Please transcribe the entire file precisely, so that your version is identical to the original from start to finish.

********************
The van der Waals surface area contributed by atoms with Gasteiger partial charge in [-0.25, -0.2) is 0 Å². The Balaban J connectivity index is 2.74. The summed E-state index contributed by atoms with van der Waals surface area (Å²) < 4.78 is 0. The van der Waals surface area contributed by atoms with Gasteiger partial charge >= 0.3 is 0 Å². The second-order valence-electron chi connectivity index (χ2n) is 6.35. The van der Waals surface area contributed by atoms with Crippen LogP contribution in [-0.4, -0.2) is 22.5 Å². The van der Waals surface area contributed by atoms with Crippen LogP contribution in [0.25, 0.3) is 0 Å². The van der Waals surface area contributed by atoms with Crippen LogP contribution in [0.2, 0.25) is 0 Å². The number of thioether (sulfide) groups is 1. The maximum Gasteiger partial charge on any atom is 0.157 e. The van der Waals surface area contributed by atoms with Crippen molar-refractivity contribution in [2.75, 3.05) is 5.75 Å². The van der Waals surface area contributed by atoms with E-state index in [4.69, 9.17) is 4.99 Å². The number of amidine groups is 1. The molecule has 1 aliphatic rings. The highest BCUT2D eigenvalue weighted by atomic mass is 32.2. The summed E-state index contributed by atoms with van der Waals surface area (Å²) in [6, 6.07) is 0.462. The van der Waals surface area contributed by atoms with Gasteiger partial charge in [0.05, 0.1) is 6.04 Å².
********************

The van der Waals surface area contributed by atoms with Gasteiger partial charge in [-0.25, -0.2) is 0 Å². The Balaban J connectivity index is 2.74. The summed E-state index contributed by atoms with van der Waals surface area (Å²) < 4.78 is 0. The van der Waals surface area contributed by atoms with Gasteiger partial charge >= 0.3 is 0 Å². The second-order valence-electron chi connectivity index (χ2n) is 6.35. The van der Waals surface area contributed by atoms with Crippen LogP contribution in [-0.4, -0.2) is 22.5 Å². The van der Waals surface area contributed by atoms with Crippen LogP contribution in [0.25, 0.3) is 0 Å². The van der Waals surface area contributed by atoms with Crippen LogP contribution in [0.2, 0.25) is 0 Å². The number of thioether (sulfide) groups is 1. The maximum Gasteiger partial charge on any atom is 0.157 e. The van der Waals surface area contributed by atoms with Crippen molar-refractivity contribution in [2.75, 3.05) is 5.75 Å². The van der Waals surface area contributed by atoms with E-state index in [4.69, 9.17) is 4.99 Å². The number of amidine groups is 1. The molecule has 1 aliphatic rings. The highest BCUT2D eigenvalue weighted by atomic mass is 32.2. The summed E-state index contributed by atoms with van der Waals surface area (Å²) in [6, 6.07) is 0.462. The van der Waals surface area contributed by atoms with Gasteiger partial charge in [0.05, 0.1) is 6.04 Å².